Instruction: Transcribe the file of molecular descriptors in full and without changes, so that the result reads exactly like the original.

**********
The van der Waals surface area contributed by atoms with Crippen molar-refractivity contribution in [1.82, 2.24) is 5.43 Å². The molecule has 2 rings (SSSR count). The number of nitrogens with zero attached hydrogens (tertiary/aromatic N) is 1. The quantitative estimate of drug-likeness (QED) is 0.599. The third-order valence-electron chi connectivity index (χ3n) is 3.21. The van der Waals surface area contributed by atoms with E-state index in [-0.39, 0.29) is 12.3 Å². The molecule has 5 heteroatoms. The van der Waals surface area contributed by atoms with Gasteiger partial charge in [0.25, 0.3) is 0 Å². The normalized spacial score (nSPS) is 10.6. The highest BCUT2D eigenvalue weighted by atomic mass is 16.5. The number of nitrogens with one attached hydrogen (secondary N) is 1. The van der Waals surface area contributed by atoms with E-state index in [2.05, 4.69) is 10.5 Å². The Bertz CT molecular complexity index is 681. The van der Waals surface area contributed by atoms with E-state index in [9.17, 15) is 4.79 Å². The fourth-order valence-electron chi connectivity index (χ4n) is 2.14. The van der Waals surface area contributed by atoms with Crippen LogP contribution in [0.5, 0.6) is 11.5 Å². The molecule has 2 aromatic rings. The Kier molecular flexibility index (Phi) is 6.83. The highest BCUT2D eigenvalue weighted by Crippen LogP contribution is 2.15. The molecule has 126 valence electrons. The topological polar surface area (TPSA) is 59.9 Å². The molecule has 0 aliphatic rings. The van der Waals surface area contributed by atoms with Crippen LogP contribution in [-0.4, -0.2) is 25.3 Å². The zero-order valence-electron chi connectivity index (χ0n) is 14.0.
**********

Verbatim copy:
The van der Waals surface area contributed by atoms with Crippen molar-refractivity contribution in [1.82, 2.24) is 5.43 Å². The molecule has 2 rings (SSSR count). The number of nitrogens with zero attached hydrogens (tertiary/aromatic N) is 1. The quantitative estimate of drug-likeness (QED) is 0.599. The third-order valence-electron chi connectivity index (χ3n) is 3.21. The van der Waals surface area contributed by atoms with E-state index in [-0.39, 0.29) is 12.3 Å². The molecule has 5 heteroatoms. The van der Waals surface area contributed by atoms with Gasteiger partial charge in [0.25, 0.3) is 0 Å². The normalized spacial score (nSPS) is 10.6. The highest BCUT2D eigenvalue weighted by atomic mass is 16.5. The number of nitrogens with one attached hydrogen (secondary N) is 1. The van der Waals surface area contributed by atoms with E-state index in [2.05, 4.69) is 10.5 Å². The Bertz CT molecular complexity index is 681. The van der Waals surface area contributed by atoms with E-state index in [9.17, 15) is 4.79 Å². The fourth-order valence-electron chi connectivity index (χ4n) is 2.14. The van der Waals surface area contributed by atoms with Crippen LogP contribution in [0.5, 0.6) is 11.5 Å². The molecule has 2 aromatic rings. The Kier molecular flexibility index (Phi) is 6.83. The highest BCUT2D eigenvalue weighted by Crippen LogP contribution is 2.15. The molecule has 126 valence electrons. The topological polar surface area (TPSA) is 59.9 Å². The molecule has 0 aliphatic rings. The van der Waals surface area contributed by atoms with Crippen LogP contribution in [-0.4, -0.2) is 25.3 Å². The zero-order valence-electron chi connectivity index (χ0n) is 14.0.